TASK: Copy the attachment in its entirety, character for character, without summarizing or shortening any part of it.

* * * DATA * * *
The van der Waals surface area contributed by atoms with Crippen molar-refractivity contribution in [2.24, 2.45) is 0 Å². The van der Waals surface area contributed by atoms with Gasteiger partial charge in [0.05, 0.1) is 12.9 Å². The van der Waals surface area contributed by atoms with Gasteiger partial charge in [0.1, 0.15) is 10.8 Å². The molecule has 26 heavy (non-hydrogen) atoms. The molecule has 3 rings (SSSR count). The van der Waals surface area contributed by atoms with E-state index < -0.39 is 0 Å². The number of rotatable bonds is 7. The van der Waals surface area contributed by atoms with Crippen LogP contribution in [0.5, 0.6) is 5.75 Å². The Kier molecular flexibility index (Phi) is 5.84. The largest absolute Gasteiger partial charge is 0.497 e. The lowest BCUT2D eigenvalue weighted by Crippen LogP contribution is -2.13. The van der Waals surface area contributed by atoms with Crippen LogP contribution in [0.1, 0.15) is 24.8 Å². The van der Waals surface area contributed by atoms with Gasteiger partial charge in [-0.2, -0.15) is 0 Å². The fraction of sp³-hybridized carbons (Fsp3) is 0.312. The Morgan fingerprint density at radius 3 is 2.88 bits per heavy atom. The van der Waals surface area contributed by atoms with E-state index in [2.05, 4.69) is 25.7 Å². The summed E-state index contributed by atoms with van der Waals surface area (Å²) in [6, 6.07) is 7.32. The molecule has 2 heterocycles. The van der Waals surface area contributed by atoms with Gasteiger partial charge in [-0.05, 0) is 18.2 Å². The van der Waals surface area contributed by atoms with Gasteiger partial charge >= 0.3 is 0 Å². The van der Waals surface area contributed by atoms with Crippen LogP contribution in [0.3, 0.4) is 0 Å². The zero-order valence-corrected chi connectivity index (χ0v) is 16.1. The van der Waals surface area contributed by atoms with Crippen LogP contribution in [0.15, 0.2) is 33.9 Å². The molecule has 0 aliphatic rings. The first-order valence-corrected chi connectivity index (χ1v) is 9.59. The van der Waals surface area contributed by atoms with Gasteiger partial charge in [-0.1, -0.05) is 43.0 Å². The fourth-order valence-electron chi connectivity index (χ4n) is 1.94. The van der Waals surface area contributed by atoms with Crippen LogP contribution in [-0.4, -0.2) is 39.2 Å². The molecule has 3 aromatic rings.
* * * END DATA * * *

The van der Waals surface area contributed by atoms with Crippen molar-refractivity contribution in [2.24, 2.45) is 0 Å². The van der Waals surface area contributed by atoms with Gasteiger partial charge in [0.05, 0.1) is 12.9 Å². The van der Waals surface area contributed by atoms with Gasteiger partial charge in [0.1, 0.15) is 10.8 Å². The molecule has 26 heavy (non-hydrogen) atoms. The molecule has 3 rings (SSSR count). The van der Waals surface area contributed by atoms with E-state index < -0.39 is 0 Å². The number of rotatable bonds is 7. The van der Waals surface area contributed by atoms with Crippen LogP contribution in [0.5, 0.6) is 5.75 Å². The Kier molecular flexibility index (Phi) is 5.84. The largest absolute Gasteiger partial charge is 0.497 e. The lowest BCUT2D eigenvalue weighted by Crippen LogP contribution is -2.13. The van der Waals surface area contributed by atoms with Crippen LogP contribution in [0.1, 0.15) is 24.8 Å². The van der Waals surface area contributed by atoms with Gasteiger partial charge in [-0.2, -0.15) is 0 Å². The fraction of sp³-hybridized carbons (Fsp3) is 0.312. The Morgan fingerprint density at radius 3 is 2.88 bits per heavy atom. The van der Waals surface area contributed by atoms with E-state index in [2.05, 4.69) is 25.7 Å². The summed E-state index contributed by atoms with van der Waals surface area (Å²) in [6, 6.07) is 7.32. The molecule has 2 heterocycles. The van der Waals surface area contributed by atoms with Gasteiger partial charge in [-0.05, 0) is 18.2 Å². The van der Waals surface area contributed by atoms with Gasteiger partial charge >= 0.3 is 0 Å². The van der Waals surface area contributed by atoms with Crippen LogP contribution in [0.3, 0.4) is 0 Å². The zero-order valence-corrected chi connectivity index (χ0v) is 16.1. The van der Waals surface area contributed by atoms with Crippen LogP contribution in [0.15, 0.2) is 33.9 Å². The molecule has 0 aliphatic rings. The first-order valence-corrected chi connectivity index (χ1v) is 9.59. The van der Waals surface area contributed by atoms with Gasteiger partial charge in [-0.1, -0.05) is 43.0 Å². The fourth-order valence-electron chi connectivity index (χ4n) is 1.94. The van der Waals surface area contributed by atoms with Crippen LogP contribution in [-0.4, -0.2) is 39.2 Å². The molecule has 3 aromatic rings.